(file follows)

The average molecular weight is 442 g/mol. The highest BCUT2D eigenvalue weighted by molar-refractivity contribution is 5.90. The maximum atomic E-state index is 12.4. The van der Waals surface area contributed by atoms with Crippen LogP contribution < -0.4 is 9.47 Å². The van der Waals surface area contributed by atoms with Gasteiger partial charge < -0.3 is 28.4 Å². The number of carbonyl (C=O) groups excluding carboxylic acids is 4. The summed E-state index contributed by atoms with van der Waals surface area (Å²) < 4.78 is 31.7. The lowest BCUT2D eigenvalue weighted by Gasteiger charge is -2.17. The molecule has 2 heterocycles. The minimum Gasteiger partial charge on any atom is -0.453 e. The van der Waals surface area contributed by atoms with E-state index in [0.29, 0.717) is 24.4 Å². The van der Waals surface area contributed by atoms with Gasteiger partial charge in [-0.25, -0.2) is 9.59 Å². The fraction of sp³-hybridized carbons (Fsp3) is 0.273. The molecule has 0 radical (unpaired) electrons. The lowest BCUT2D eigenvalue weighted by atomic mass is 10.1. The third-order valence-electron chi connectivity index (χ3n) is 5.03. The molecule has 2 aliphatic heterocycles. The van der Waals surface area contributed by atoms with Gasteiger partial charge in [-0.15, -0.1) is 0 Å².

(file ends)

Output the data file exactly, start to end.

The average molecular weight is 442 g/mol. The highest BCUT2D eigenvalue weighted by molar-refractivity contribution is 5.90. The maximum atomic E-state index is 12.4. The van der Waals surface area contributed by atoms with Crippen LogP contribution < -0.4 is 9.47 Å². The van der Waals surface area contributed by atoms with Gasteiger partial charge < -0.3 is 28.4 Å². The number of carbonyl (C=O) groups excluding carboxylic acids is 4. The summed E-state index contributed by atoms with van der Waals surface area (Å²) < 4.78 is 31.7. The lowest BCUT2D eigenvalue weighted by Gasteiger charge is -2.17. The molecule has 2 heterocycles. The minimum Gasteiger partial charge on any atom is -0.453 e. The van der Waals surface area contributed by atoms with E-state index in [0.29, 0.717) is 24.4 Å². The van der Waals surface area contributed by atoms with Gasteiger partial charge in [-0.25, -0.2) is 9.59 Å². The fraction of sp³-hybridized carbons (Fsp3) is 0.273. The molecule has 0 radical (unpaired) electrons. The lowest BCUT2D eigenvalue weighted by atomic mass is 10.1. The third-order valence-electron chi connectivity index (χ3n) is 5.03. The molecule has 2 aliphatic heterocycles. The van der Waals surface area contributed by atoms with Gasteiger partial charge in [-0.15, -0.1) is 0 Å².